The Feast of the Goat / Mario Vargas Llosa ; translated from the Spanish by Edith Grossman.
Booklist Monthly Selections - #1 July 2001
/*Starred Review*/ True to the maxim that Latin American fiction reflects Latin Americans' preoccupation with history and politics, the latest novel by the Peruvian master is, like Shakespeare's Julius Caesar, a powerfully drawn anatomy of tyranny and tyrannicide. Vargas Llosa re-envisions the Dominican Republic in 1961, at the time of the assassination of infamous Dominican strongman Rafael ("the Goat") Trujillo, whose death brought his 30-year highly oppressive regime crashing down in flames. The central paradox of the efficient, effective dictator--Trujillo and others of his ilk--is that while the country benefits materially, it also pays a high cost in loss of freedom. Vargas Llosa factors that irony into his provocative resurrection of the loved and hated Trujillo. The author frames his elaborate, authentically detailed tapestry with the parallel but contemporary story of Urania Cabral, now a successful attorney in New York, who returns to her native Dominican Republic after an absence of more than three decades. Urania's father, who still lives in the capital, although virtually incapacitated by a stroke, numbered among Trujillo's inner circle before being shockingly discredited. With mesmerizing elan, Vargas Llosa alternates between these two time periods, not only achieving a full-blown, even sensitive portrait of Trujillo, his underlings, and his assassins but also piecing together Urania's relationship with her father, a tale that leads to a devastating revelation that will pierce the reader's heart. The two story lines encircle each other, draw power from one another, and together amount to an irresistible masterpiece. ((Reviewed July 2001))Copyright 2001 Booklist Reviews
LJ Reviews 2001 July #1
Here, the politically savvy Vargas Llosa has an important tale to tell: he reconstructs the final days of the Dominican Republic's aging dictator, Rafael Trujillo also known as "the goat." Copyright 2001 Cahners Business Information.
LJ Reviews 2001 September #1
Vargas Llosa's fictional portrait of ruthless Dominican Republic dictator Rafael Trujillo focuses on the end of the old "goat's" life. Trujillo, who well understood that his power depended upon the United States, is said to have sought his protection and promotion by paying Congressmen and other U.S. "leeches" the equivalent of the annual military aid his nation received from Washington. Although the United States eventually got fed up with his excesses, its fear of a second Communist regime in the Caribbean kept him in power. So entirely ruthless was Trujillo that he even dispatched his physician off the docks of Santo Domingo, at the time named Ciudad Trujillo, when he was told that his prostate was cancerous. Vargas Llosa relates Trujillo's story from the perspective of Urania Cabral, a successful New York lawyer who has spent a lifetime in exile but returns to her homeland when the tyrant is finally murdered. Urania hopes to rid herself of the demons that have possessed her since 1961, when as a teenager she was battered and humiliated by the impotent and vindictive old dictator. Vargas Llosa, one of Latin America's master storytellers, has retold this nightmare with evenhanded eloquence and exuberant detail. Recommended for all but squeamish readers. [Previewed in Prepub Alert, LJ 7/01.] Jack Shreve, Allegany Coll. of Maryland, Cumberland Copyright 2001 Cahners Business Information.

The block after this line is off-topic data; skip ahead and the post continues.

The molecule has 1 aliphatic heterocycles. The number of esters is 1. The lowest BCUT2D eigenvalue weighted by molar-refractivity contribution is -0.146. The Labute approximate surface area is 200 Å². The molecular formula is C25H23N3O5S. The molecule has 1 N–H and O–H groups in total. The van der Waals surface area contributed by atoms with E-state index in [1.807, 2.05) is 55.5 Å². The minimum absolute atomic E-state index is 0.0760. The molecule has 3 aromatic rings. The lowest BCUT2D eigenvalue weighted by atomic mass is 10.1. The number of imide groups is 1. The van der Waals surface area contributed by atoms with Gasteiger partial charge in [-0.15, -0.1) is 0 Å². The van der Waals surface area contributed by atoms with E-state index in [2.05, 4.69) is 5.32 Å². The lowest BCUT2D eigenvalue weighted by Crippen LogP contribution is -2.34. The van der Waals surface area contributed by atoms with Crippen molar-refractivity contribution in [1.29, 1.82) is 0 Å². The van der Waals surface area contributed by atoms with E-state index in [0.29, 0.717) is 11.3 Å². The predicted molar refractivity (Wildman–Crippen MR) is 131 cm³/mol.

PW Reviews 2001 July #5
"This wasn't an enemy he could defeat like the hundreds, the thousands he had confronted and conquered over the years, buying them, intimidating them, killing them." So thinks Rafael Trujillo, "the Goat," dictator of the Dominican Republic, on the morning of May 30, 1961 a day that will end in his assassination. The "enemy" is old age at 70, Trujillo, who has always prided himself on his grooming and discipline, is shaken by bouts of incontinence and impotence. Vargas Llosa divides his narrative between three different story lines. The first concerns Urania Cabral, the daughter of one of Trujillo's closest associates, Agustfn Cabral. She is 14 at the time of the Trujillo assassination and, as we gradually discover, was betrayed by her father to Trujillo. Since then, she has lived in the U.S. At 49, she impulsively returns on a visit and slowly reveals the root of her alienation. Urania's character is a little too pat, however. Vargas Llosa's triumph is Trujillo's story. We follow the sly, vile despot, with his petty rages, his lust, his dealings with his avaricious family, through his last day, with mingled feelings of repulsion and awe. Like Stalin, Trujillo ruled by turning his rage without warning against his subordinates. Finally, Vargas Llosa crosscuts Urania's story and Trujillo's with that of Trujillo's assassins; first, as they wait to ambush him, and then as they are tracked down, captured and tortured to death, with almost medieval ferocity, by Trujillo's son, Ramfis. Gathering power as it rolls along, this massive, swift-moving fictional take on a grim period in Dominican history shows that Vargas Llosa is still one of the world's premier political novelists. (Nov.) Forecast: Vargas Llosa is on solid ground with The Day of the Goat, mining a rich vein. The former Peruvian presidential candidate's author tour should attract crowds, and a striking jacket will seduce browsers. Copyright 2001 Cahners Business Information.